How we change what others think, feel, believe and do
Your Customers' Customers
Not only should you understand your customers, but you should also understand and respond to their customers too. Failing to do this is failing to understand and serve your customers.
Many companies are rather short-sighted when it comes to customers as, while they pay attention to their own customers, they often completely ignore their customers' customers.
When you miss paying attention to your customers' customers you miss a great deal of information about your customer. You also miss opportunities to serve them better and for them to become more loyal as you help them to become successful in their business.
Considering the focus you have on your customers, it makes sense that your customers act in similar ways. Yet if your conversations with them leave out their customers or show a weak understanding, they may well be forgiven if they think you do not really care too much about them.
It is a mistake to think that your customers' customers are like your customers. Are you just like your suppliers? Probably not. For example, they may deliver quickly as your needs change, but if they have many stable customers and you are small, then agility may not be a big thing for them.
Companies serve other companies and retail customers by providing services and products that are different from other offerings. They may be cheaper, faster or are supported in different ways, depending on their customer needs and budgets.
Analyzing your customers' customers can explain a lot about your customers, for example:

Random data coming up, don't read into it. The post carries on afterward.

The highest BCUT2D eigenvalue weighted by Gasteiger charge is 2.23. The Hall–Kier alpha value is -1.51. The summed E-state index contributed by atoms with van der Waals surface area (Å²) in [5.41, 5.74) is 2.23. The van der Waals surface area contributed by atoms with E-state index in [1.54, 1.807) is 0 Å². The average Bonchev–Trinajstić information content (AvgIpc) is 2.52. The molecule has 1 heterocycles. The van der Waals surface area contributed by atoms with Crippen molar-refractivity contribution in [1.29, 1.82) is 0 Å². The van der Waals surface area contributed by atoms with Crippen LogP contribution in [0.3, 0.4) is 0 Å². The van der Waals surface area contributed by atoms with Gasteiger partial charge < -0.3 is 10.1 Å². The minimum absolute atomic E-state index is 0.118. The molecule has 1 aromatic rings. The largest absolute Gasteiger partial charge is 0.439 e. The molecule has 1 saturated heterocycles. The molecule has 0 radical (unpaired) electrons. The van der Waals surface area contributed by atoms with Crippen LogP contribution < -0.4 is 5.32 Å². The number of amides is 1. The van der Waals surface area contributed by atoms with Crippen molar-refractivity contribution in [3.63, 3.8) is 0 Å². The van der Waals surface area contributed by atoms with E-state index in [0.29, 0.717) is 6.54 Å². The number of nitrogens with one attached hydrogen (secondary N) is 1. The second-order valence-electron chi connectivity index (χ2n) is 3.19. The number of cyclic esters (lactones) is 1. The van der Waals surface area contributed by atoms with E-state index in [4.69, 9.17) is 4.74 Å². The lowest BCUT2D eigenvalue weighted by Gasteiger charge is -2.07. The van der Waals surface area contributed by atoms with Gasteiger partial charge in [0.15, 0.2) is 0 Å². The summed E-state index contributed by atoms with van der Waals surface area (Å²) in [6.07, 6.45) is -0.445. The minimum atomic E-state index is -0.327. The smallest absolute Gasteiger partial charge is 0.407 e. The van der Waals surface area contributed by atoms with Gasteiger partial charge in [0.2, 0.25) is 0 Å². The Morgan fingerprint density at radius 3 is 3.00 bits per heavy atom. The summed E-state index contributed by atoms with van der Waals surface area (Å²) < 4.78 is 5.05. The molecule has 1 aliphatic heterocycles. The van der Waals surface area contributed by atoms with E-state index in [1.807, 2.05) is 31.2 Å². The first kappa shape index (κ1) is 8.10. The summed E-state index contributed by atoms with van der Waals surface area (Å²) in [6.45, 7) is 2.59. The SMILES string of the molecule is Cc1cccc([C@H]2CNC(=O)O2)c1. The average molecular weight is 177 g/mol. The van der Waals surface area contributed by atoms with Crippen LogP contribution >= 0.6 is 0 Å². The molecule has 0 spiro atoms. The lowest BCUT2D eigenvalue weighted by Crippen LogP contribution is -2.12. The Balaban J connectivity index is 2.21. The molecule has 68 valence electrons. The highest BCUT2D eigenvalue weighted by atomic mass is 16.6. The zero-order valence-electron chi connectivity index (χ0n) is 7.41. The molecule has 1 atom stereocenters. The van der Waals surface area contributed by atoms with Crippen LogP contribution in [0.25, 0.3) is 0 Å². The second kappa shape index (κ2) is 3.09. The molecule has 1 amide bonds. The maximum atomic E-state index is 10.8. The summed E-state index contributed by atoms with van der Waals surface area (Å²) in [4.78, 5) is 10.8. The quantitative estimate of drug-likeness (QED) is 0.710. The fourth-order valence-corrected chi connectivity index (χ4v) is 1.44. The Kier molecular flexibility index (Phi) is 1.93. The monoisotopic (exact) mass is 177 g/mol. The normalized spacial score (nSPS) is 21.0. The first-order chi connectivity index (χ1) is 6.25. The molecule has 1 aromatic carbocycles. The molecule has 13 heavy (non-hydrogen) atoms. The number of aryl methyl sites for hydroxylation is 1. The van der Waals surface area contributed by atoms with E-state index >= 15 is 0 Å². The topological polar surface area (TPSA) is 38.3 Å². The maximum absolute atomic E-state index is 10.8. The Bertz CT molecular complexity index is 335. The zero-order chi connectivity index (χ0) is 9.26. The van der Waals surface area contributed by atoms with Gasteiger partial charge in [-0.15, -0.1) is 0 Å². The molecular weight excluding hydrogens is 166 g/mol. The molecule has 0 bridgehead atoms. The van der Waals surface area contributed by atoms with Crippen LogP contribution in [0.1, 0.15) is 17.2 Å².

If you can understand your customers' customers, then you can shape what you deliver to them to best serve not only them but their customers too.
Imagine having a conversation with your customers in which you demonstrate a remarkable understanding of their customers, including their focus on cost, quality and delivery as well as new product types. Your customers may be surprised and probably will be delighted that you are taking such an interest in them and their business. They may help you improve your understanding as they tell you more about their market, customers and business plans.
All this moves your relationship with your customers from a supplier-customer arrangement to a stronger trusted-partner collaboration. It also sharply improves customer loyalty and helps drive your growth.
Not only should you understand and play to your customers' customers, but you should really look all the way down the supply chain as far the final retail customers.
With a detailed understanding of all downstream customers you can shape your strategy, products and services to create ripples of success for everyone in front of you. For example a spring manufacturer may examine their lamp-manufacturer customers and the wholesalers, retailers and consumers beyond this. They may note that a fashion for angle-poise lamps is building and so develop a set of springs that can be used in such products. They may also note cost pressures in wholesalers and include a cost-reduced version.